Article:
Uber CEO Dara Khosrowshahi is meeting London transport regulators on Tuesday after the ride hailing app lost its license to operate in the British capital.
The newly-appointed Uber boss will sit down with Mike Brown, the commissioner of Transport for London (TFL).
Neither TFL nor Uber released details of when or where the meeting will take place or if there will be a media statement released in the end.
Last month, TFL rejected an application by Uber to renew its operating license in London. TFL said that the U.S. firm was not "fit and proper" to operate. Uber's license expired on September 30. It can still operate until the appeals process, which has not yet begun, is exhausted.
Khosrowshahi wrote in a letter to staff at the time that Uber would appeal the decision, which was likely based on the company's past behavior.
"The truth is that there is a high cost to a bad reputation," he wrote. "It really matters what people think of us, especially in a global business like ours.
Uber has hit a few roadblocks in the U.K. market. On top of the TFL decision, Uber is awaiting a decision from an employment tribunal which is ruling on whether drivers for the company are workers or self-employed. If they are deemed to be workers, that would entitle them to benefits such as paid leave. The tribunal met last week, but a decision has not been made.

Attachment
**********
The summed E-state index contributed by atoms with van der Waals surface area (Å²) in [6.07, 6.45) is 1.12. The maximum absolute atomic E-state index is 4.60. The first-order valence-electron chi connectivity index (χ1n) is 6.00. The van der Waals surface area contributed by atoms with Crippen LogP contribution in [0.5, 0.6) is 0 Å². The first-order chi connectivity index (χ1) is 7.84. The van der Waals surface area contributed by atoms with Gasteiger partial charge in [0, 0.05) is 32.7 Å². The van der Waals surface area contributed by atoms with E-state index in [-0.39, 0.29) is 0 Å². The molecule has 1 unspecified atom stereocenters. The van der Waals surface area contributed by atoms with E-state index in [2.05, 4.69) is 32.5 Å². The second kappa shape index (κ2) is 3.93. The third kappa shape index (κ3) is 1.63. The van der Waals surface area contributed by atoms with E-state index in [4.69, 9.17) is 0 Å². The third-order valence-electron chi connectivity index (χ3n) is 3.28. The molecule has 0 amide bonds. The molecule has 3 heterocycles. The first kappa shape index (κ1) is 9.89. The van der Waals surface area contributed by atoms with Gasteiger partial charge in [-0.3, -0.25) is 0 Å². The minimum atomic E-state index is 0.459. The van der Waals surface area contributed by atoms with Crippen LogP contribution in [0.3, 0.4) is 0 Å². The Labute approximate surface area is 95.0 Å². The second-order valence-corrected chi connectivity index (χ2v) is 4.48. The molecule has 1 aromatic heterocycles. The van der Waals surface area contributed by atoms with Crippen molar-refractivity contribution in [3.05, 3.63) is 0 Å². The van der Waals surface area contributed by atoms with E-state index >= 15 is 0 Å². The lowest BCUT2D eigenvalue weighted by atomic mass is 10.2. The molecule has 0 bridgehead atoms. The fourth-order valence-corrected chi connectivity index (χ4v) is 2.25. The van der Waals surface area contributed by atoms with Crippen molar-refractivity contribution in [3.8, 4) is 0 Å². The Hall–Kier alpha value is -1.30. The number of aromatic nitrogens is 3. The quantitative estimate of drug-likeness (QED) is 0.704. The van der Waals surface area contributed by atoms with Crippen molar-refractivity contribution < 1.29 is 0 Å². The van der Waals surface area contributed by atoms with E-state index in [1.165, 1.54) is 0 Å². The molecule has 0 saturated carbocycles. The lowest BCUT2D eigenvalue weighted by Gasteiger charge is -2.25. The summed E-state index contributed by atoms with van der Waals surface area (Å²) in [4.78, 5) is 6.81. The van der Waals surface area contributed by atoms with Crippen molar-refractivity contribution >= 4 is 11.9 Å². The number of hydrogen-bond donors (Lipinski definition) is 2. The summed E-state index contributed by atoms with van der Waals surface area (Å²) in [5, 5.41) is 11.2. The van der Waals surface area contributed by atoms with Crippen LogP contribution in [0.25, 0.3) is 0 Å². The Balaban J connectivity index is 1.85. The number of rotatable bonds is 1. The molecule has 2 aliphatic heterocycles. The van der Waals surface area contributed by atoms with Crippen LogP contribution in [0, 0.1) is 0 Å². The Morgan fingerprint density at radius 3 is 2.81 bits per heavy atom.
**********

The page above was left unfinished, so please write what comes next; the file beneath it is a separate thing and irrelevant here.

Meanwhile, Jo Bertram, Uber's Northern European Manager, left the company on Monday.
"Given some of our current challenges, I'm also convinced that now is the right time to have a change of face, and to hand over to someone who will be here for the long haul and take us into the next phase," Bertram said in an email to staff seen by CNBC on Tuesday.
In the background of all of this is a power struggle taking place in Uber's boardroom. Ex-CEO Travis Kalanick appointed two people to Uber's board, a move that Khosrowshahi said was "disappointing" and "unusual."
On Tuesday, the Uber board is expected to vote on reforms that could pave the way for a mega investment from SoftBank and also limit the power of early investors and Kalanick, according to Bloomberg.